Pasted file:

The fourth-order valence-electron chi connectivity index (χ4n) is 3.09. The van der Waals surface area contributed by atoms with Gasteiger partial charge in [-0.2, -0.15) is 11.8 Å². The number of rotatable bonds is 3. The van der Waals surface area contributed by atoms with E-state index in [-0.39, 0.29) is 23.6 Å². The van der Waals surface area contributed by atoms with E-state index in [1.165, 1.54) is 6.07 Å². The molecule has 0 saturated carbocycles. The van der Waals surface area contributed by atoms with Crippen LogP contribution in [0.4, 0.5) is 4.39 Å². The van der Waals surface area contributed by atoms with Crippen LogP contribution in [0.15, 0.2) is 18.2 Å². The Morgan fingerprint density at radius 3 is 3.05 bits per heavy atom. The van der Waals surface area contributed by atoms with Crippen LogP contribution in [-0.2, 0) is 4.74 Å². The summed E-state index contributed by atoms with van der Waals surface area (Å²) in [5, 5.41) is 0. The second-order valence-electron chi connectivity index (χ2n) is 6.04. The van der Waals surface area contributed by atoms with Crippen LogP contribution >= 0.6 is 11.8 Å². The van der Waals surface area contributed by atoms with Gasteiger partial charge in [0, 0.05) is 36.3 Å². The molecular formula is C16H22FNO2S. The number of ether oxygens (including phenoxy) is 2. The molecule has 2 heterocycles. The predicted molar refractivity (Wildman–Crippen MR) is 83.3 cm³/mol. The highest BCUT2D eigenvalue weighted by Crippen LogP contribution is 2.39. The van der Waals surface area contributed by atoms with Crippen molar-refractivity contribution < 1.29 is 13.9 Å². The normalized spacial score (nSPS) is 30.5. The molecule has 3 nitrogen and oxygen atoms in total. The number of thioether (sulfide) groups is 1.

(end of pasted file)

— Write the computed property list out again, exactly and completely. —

The fourth-order valence-electron chi connectivity index (χ4n) is 3.09. The van der Waals surface area contributed by atoms with Gasteiger partial charge in [-0.2, -0.15) is 11.8 Å². The number of rotatable bonds is 3. The van der Waals surface area contributed by atoms with E-state index in [-0.39, 0.29) is 23.6 Å². The van der Waals surface area contributed by atoms with E-state index in [1.165, 1.54) is 6.07 Å². The molecule has 0 saturated carbocycles. The van der Waals surface area contributed by atoms with Crippen LogP contribution in [0.4, 0.5) is 4.39 Å². The van der Waals surface area contributed by atoms with Crippen LogP contribution in [0.15, 0.2) is 18.2 Å². The Morgan fingerprint density at radius 3 is 3.05 bits per heavy atom. The van der Waals surface area contributed by atoms with Crippen LogP contribution in [-0.2, 0) is 4.74 Å². The summed E-state index contributed by atoms with van der Waals surface area (Å²) in [5, 5.41) is 0. The second-order valence-electron chi connectivity index (χ2n) is 6.04. The van der Waals surface area contributed by atoms with Crippen LogP contribution >= 0.6 is 11.8 Å². The van der Waals surface area contributed by atoms with Gasteiger partial charge in [0, 0.05) is 36.3 Å². The molecular formula is C16H22FNO2S. The number of ether oxygens (including phenoxy) is 2. The molecule has 2 heterocycles. The predicted molar refractivity (Wildman–Crippen MR) is 83.3 cm³/mol. The highest BCUT2D eigenvalue weighted by Crippen LogP contribution is 2.39. The van der Waals surface area contributed by atoms with Crippen molar-refractivity contribution < 1.29 is 13.9 Å². The normalized spacial score (nSPS) is 30.5. The molecule has 3 nitrogen and oxygen atoms in total. The number of thioether (sulfide) groups is 1.